Foreign and Commonwealth Office
UN Security Council emergency debate on North Korea: Matthew Rycroft's speech
UK Permanent Representative to the UN Matthew Rycroft yesterday condemned North Korea's nuclear test and calls for greater measures to resolve crisis.
Thank you Mr. President,
This is the sixth time that the Security Council has come together to condemn a nuclear test by North Korea. It’s the sixth time that the world has held its breath. North Korea is the only country in the 21st century to have conducted such tests, against all international standards of behaviour.
In addition, we have met many times in recent months following other North Korean provocations, most recently, just last week in response to its reckless missile test over Japan. Yesterday’s nuclear test explosion was by far the largest yet. Combined with the increasing range of its missiles, North Korea poses a threat not simply to its region but truly to global peace and security. This latest test has been rightly condemned already by most of the governments represented here today.
We have passed eight sanctions resolutions on North Korea. The country is subject to the most stringent sanctions currently applied by this Council. Yet still North Korea continues to put its illegal missile and nuclear programmes ahead of international law, international security and the will of this Council. This is a disturbing and unprecedented situation. Rarely has a state remained so defiant in the face of overwhelming international condemnation, and repeated, powerful rounds of sanctions.
It is clear that existing sanctions applied by the Security Council on North Korea are having an effect. In particular, the measures against commodity exports and the financial sector, applied since 2016, are making it harder and harder for Pyongyang to acquire the hard currency necessary to fund its programmes. Each day that gets harder still, thanks to the efforts of many states around this table.
Those who doubt this impact need only read the statements coming from the North Korean regime. They rail against the sanctions that we have placed upon them. But it is also clear that DPRK is uniquely willing to put their illicit programmes ahead of the wellbeing of its people. Those people suffer appalling repression, and struggle even to feed themselves. The leadership of North Korea has chosen this path of defiance at great cost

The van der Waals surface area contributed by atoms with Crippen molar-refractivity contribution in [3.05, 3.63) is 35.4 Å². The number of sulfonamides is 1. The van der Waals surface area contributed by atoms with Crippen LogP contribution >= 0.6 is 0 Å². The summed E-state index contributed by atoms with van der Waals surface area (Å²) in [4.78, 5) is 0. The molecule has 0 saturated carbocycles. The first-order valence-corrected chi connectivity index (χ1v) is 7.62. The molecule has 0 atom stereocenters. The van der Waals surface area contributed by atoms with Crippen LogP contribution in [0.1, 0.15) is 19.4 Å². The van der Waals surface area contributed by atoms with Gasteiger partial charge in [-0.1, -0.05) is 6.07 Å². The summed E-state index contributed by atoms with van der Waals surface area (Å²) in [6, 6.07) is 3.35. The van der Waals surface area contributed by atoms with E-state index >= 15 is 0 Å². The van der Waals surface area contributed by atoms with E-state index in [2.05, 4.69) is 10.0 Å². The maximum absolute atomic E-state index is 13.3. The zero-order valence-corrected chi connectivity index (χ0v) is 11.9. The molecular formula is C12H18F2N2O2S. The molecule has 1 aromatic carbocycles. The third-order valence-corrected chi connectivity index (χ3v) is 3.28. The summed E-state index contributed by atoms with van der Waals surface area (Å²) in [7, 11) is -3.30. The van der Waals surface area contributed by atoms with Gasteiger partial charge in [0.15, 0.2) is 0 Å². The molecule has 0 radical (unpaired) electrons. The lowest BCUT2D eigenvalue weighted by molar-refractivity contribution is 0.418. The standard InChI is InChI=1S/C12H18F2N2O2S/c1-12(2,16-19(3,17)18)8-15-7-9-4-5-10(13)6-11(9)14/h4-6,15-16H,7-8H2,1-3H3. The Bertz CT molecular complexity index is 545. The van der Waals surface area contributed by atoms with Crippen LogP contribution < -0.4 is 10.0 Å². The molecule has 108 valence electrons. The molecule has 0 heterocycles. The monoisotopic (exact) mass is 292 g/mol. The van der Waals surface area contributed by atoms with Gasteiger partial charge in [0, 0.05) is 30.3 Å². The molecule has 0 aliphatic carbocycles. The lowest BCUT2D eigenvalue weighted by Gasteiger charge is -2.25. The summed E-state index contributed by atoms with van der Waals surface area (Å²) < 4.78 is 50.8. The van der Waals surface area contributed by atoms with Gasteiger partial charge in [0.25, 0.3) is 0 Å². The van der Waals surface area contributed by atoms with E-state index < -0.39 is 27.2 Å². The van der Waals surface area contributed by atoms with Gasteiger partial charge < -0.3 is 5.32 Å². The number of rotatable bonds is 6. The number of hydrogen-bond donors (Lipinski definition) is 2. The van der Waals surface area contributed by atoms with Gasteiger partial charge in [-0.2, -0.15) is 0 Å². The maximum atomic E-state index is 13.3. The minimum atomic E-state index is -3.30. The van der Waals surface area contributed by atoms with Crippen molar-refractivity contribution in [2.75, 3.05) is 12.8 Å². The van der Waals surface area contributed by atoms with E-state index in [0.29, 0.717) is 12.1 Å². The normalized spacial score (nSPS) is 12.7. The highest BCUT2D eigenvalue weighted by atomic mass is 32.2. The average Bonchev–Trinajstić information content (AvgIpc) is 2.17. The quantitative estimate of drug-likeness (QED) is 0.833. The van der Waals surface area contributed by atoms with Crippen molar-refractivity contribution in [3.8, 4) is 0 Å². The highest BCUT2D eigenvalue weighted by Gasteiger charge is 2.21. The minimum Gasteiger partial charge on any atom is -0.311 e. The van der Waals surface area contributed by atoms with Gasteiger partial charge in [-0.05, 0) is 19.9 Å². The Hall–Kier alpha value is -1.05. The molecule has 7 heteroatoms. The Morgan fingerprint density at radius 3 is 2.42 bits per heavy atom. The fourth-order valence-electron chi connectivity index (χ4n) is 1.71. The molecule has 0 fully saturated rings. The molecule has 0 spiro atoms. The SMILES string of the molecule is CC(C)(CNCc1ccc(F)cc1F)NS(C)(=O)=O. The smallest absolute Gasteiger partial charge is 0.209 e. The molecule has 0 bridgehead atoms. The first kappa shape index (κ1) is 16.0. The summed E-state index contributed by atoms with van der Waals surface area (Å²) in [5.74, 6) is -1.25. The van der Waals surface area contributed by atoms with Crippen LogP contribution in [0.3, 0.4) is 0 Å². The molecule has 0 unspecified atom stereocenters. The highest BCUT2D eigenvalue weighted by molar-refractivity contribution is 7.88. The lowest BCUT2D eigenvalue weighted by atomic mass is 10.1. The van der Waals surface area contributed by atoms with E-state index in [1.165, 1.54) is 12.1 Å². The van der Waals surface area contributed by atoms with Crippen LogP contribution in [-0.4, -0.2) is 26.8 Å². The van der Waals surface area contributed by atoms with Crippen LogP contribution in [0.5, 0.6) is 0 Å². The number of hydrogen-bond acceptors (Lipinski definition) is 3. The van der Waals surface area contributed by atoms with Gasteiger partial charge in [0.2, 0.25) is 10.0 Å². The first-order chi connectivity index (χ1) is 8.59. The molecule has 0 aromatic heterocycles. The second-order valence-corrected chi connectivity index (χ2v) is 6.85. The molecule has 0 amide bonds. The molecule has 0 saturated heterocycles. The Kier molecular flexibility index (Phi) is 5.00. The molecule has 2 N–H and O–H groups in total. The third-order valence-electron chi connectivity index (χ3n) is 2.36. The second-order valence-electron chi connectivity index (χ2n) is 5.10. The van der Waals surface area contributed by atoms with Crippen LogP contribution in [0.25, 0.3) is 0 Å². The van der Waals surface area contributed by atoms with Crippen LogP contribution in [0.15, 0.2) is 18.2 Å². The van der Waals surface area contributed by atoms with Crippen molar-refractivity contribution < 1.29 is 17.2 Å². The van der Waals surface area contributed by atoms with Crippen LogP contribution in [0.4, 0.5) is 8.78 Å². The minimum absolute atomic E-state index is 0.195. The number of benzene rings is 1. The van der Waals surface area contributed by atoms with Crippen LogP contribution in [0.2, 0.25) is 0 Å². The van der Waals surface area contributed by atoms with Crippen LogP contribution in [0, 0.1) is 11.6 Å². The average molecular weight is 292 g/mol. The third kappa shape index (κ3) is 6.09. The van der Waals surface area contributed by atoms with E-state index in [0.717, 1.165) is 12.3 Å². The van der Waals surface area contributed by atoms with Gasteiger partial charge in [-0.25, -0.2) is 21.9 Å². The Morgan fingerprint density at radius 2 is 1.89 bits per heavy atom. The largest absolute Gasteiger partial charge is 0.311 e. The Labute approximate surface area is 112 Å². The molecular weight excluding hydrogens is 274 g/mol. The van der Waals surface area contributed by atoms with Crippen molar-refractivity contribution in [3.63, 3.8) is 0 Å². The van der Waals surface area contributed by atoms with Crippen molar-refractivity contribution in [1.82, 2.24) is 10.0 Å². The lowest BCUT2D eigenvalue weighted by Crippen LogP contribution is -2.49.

Faced with this unique threat to international peace and security, the Security Council must condemn this test and the entire North Korean nuclear and missile programme.
We continue to wish for a peaceful way forward. Dialogue will always be our end goal. But returning to dialogue without a serious sign of intent from Pyongyang would be a set up to failure. North Korea must change course to allow a return to dialogue. Were they to do so, the opportunity exists to end this crisis. Until that moment, we must stay the course on sanctions, and continue, as the Secretary-General has called for, to present a united front.
I said when we met last week that the United Kingdom believed a new UN Security Council Resolution was required in response to North Korea’s dangerous and illegal test flight of a missile over Japan. In light of yesterday’s nuclear test, our resolve to act has increased still further. We must increase the pace of implementation of existing sanctions and work rapidly towards the adoption of a new and effective Resolution.
While continuing to enforce the measures this Council has already agreed, we should go further by taking steps to sever the funds on which the regime relies in order to pursue its illegal and destabilising programmes. We should not least further restrict the unethical exploitation of North Korean workers overseas.
Mr President, North Korea has created a deeply dangerous and unstable situation. The United Kingdom will work with our partners on this Council and beyond to tackle the challenge. I urge all states to join us.
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